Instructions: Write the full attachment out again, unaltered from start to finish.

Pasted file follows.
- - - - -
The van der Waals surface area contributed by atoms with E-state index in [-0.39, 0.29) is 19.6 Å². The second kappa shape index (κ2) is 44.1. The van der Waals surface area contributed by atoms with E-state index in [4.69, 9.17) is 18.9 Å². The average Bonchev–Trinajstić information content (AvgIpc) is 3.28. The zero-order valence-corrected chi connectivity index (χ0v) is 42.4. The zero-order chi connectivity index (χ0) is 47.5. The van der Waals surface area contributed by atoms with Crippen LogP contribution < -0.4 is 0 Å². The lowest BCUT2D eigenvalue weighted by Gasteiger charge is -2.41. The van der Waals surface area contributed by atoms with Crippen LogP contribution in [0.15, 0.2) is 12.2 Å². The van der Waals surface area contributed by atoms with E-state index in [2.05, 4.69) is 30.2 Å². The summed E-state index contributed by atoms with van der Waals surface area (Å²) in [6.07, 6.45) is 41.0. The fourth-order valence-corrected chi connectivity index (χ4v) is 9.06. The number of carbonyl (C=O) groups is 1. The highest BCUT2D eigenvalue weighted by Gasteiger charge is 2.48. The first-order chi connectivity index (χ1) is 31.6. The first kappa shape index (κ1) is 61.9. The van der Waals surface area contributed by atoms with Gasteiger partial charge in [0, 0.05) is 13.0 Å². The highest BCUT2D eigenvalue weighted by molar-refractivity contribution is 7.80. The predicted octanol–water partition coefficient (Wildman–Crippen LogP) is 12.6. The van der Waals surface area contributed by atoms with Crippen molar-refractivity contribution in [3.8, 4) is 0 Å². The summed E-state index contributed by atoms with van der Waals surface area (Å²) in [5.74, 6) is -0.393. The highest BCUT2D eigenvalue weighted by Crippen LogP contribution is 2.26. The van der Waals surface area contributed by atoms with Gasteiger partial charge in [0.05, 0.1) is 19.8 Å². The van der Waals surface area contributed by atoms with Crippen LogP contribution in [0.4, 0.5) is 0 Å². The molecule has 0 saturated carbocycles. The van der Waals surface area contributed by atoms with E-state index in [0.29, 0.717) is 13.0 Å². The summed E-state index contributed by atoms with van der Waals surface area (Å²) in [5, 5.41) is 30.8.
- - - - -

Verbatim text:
The van der Waals surface area contributed by atoms with E-state index in [-0.39, 0.29) is 19.6 Å². The second kappa shape index (κ2) is 44.1. The van der Waals surface area contributed by atoms with E-state index in [4.69, 9.17) is 18.9 Å². The average Bonchev–Trinajstić information content (AvgIpc) is 3.28. The zero-order valence-corrected chi connectivity index (χ0v) is 42.4. The zero-order chi connectivity index (χ0) is 47.5. The van der Waals surface area contributed by atoms with Crippen LogP contribution < -0.4 is 0 Å². The lowest BCUT2D eigenvalue weighted by Gasteiger charge is -2.41. The van der Waals surface area contributed by atoms with Crippen LogP contribution in [0.15, 0.2) is 12.2 Å². The van der Waals surface area contributed by atoms with E-state index in [2.05, 4.69) is 30.2 Å². The summed E-state index contributed by atoms with van der Waals surface area (Å²) in [6.07, 6.45) is 41.0. The fourth-order valence-corrected chi connectivity index (χ4v) is 9.06. The number of carbonyl (C=O) groups is 1. The highest BCUT2D eigenvalue weighted by Gasteiger charge is 2.48. The first-order chi connectivity index (χ1) is 31.6. The first kappa shape index (κ1) is 61.9. The van der Waals surface area contributed by atoms with Gasteiger partial charge in [0, 0.05) is 13.0 Å². The highest BCUT2D eigenvalue weighted by molar-refractivity contribution is 7.80. The predicted octanol–water partition coefficient (Wildman–Crippen LogP) is 12.6. The van der Waals surface area contributed by atoms with Crippen molar-refractivity contribution in [3.8, 4) is 0 Å². The summed E-state index contributed by atoms with van der Waals surface area (Å²) in [5.74, 6) is -0.393. The highest BCUT2D eigenvalue weighted by Crippen LogP contribution is 2.26. The van der Waals surface area contributed by atoms with Gasteiger partial charge in [0.05, 0.1) is 19.8 Å². The van der Waals surface area contributed by atoms with Crippen LogP contribution in [0.4, 0.5) is 0 Å². The molecule has 0 saturated carbocycles. The van der Waals surface area contributed by atoms with E-state index in [0.29, 0.717) is 13.0 Å². The summed E-state index contributed by atoms with van der Waals surface area (Å²) in [5, 5.41) is 30.8.